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computed axial tomography (CAT) Explained

computed axial tomography (CAT) at English => English (The Britannica Concise) Of Explained:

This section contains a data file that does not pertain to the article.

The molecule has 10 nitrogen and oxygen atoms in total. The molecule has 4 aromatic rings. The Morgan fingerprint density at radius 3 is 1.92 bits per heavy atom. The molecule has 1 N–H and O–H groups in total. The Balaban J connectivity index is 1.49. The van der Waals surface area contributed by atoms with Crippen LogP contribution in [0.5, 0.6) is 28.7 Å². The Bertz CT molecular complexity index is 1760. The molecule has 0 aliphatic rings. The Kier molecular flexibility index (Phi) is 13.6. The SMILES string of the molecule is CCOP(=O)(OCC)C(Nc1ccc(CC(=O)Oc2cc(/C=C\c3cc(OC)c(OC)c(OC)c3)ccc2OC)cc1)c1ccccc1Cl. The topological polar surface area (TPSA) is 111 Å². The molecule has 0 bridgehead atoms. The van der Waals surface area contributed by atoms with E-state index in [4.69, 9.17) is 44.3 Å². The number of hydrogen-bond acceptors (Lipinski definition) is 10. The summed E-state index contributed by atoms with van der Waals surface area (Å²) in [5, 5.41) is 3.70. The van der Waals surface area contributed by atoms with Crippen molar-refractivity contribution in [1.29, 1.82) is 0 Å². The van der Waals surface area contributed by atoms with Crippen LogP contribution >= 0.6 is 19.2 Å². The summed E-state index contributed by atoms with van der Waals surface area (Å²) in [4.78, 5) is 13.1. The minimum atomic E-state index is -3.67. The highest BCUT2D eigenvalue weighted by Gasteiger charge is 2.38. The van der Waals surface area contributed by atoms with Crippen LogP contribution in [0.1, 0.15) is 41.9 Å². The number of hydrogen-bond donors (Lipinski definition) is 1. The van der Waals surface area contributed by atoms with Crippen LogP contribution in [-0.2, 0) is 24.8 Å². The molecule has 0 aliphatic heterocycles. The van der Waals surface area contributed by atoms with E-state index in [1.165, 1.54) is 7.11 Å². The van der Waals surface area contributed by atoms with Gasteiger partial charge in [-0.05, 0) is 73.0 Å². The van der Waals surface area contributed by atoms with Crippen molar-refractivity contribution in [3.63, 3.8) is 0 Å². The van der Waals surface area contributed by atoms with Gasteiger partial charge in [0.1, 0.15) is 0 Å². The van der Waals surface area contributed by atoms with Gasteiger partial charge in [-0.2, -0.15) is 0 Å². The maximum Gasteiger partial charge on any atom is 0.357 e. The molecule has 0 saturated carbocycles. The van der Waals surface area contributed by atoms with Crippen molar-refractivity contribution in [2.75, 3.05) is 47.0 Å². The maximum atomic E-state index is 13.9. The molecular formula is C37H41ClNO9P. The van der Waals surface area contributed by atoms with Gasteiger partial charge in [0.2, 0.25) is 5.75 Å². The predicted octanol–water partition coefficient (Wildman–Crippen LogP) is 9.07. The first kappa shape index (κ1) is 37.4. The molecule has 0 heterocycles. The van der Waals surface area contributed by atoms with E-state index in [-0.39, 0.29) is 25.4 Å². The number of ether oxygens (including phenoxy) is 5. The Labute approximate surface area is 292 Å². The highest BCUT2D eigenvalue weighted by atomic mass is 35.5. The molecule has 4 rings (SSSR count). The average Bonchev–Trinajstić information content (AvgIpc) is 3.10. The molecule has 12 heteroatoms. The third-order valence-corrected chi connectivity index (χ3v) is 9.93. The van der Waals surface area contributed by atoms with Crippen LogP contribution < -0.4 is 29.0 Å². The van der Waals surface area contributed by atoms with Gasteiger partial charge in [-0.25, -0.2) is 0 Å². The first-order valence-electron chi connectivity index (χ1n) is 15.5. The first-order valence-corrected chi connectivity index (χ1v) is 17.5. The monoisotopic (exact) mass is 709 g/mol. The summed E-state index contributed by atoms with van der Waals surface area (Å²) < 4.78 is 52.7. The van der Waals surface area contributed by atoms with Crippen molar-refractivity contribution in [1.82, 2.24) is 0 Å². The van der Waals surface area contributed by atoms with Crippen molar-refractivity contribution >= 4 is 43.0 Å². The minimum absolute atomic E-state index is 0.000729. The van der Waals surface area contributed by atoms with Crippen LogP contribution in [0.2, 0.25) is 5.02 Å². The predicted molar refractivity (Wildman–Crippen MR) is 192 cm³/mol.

Diagnostic-imaging method using a low-dose X-ray beam that crosses the body in a single plane at many different angles. Conceived by William Oldendorf and developed independently by Godfrey Hounsfield (b.1919) and A. M. Cormack, who shared a 1979 Nobel Prize for their inventions, this major advance in imaging technology became generally available in the early 1970s. Detectors record the strength of the exiting X rays; this information is then processed by computer to produce a detailed two-dimensional cross-sectional image of the body. A series of such images in parallel planes or around an axis can show the location of abnormalities (especially tumors and other masses) more precisely than can conventional X-ray images. See also brain scanning.